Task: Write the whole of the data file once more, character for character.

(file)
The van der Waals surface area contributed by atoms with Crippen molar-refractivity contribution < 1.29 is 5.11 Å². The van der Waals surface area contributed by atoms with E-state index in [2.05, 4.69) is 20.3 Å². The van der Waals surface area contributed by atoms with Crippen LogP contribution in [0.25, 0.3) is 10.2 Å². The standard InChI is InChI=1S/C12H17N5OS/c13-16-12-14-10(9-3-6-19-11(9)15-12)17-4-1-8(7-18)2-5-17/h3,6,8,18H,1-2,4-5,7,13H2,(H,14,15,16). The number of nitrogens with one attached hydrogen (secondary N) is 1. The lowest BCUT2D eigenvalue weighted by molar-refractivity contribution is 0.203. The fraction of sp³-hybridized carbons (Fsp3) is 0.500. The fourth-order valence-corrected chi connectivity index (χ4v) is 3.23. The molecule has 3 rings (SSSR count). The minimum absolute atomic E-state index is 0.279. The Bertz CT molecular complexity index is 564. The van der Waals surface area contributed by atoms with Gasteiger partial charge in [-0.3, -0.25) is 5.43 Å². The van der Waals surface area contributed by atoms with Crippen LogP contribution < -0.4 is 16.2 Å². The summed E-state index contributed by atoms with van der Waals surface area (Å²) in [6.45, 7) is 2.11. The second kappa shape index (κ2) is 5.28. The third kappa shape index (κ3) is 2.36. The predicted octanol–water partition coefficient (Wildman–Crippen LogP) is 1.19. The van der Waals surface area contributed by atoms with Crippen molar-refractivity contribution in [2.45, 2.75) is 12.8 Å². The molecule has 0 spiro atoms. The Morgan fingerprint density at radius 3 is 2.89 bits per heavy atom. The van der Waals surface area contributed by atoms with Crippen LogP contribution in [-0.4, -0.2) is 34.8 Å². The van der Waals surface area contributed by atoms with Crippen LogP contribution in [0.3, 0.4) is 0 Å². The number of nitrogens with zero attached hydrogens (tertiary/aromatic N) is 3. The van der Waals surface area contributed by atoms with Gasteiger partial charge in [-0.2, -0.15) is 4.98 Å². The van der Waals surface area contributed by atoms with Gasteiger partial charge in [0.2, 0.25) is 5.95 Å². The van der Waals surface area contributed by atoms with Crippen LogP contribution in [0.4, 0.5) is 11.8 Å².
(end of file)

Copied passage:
The van der Waals surface area contributed by atoms with Crippen molar-refractivity contribution < 1.29 is 5.11 Å². The van der Waals surface area contributed by atoms with E-state index in [2.05, 4.69) is 20.3 Å². The van der Waals surface area contributed by atoms with Crippen LogP contribution in [0.25, 0.3) is 10.2 Å². The standard InChI is InChI=1S/C12H17N5OS/c13-16-12-14-10(9-3-6-19-11(9)15-12)17-4-1-8(7-18)2-5-17/h3,6,8,18H,1-2,4-5,7,13H2,(H,14,15,16). The number of nitrogens with one attached hydrogen (secondary N) is 1. The lowest BCUT2D eigenvalue weighted by molar-refractivity contribution is 0.203. The fraction of sp³-hybridized carbons (Fsp3) is 0.500. The fourth-order valence-corrected chi connectivity index (χ4v) is 3.23. The molecule has 3 rings (SSSR count). The minimum absolute atomic E-state index is 0.279. The Bertz CT molecular complexity index is 564. The van der Waals surface area contributed by atoms with Gasteiger partial charge in [-0.3, -0.25) is 5.43 Å². The van der Waals surface area contributed by atoms with Crippen LogP contribution < -0.4 is 16.2 Å². The summed E-state index contributed by atoms with van der Waals surface area (Å²) in [6.45, 7) is 2.11. The second kappa shape index (κ2) is 5.28. The third kappa shape index (κ3) is 2.36. The predicted octanol–water partition coefficient (Wildman–Crippen LogP) is 1.19. The van der Waals surface area contributed by atoms with Crippen molar-refractivity contribution in [2.45, 2.75) is 12.8 Å². The molecule has 0 spiro atoms. The Morgan fingerprint density at radius 3 is 2.89 bits per heavy atom. The van der Waals surface area contributed by atoms with Crippen LogP contribution in [-0.4, -0.2) is 34.8 Å². The van der Waals surface area contributed by atoms with Crippen LogP contribution in [0.3, 0.4) is 0 Å². The number of nitrogens with zero attached hydrogens (tertiary/aromatic N) is 3. The van der Waals surface area contributed by atoms with Gasteiger partial charge in [-0.2, -0.15) is 4.98 Å². The van der Waals surface area contributed by atoms with Gasteiger partial charge in [0.2, 0.25) is 5.95 Å². The van der Waals surface area contributed by atoms with Crippen LogP contribution in [0.4, 0.5) is 11.8 Å².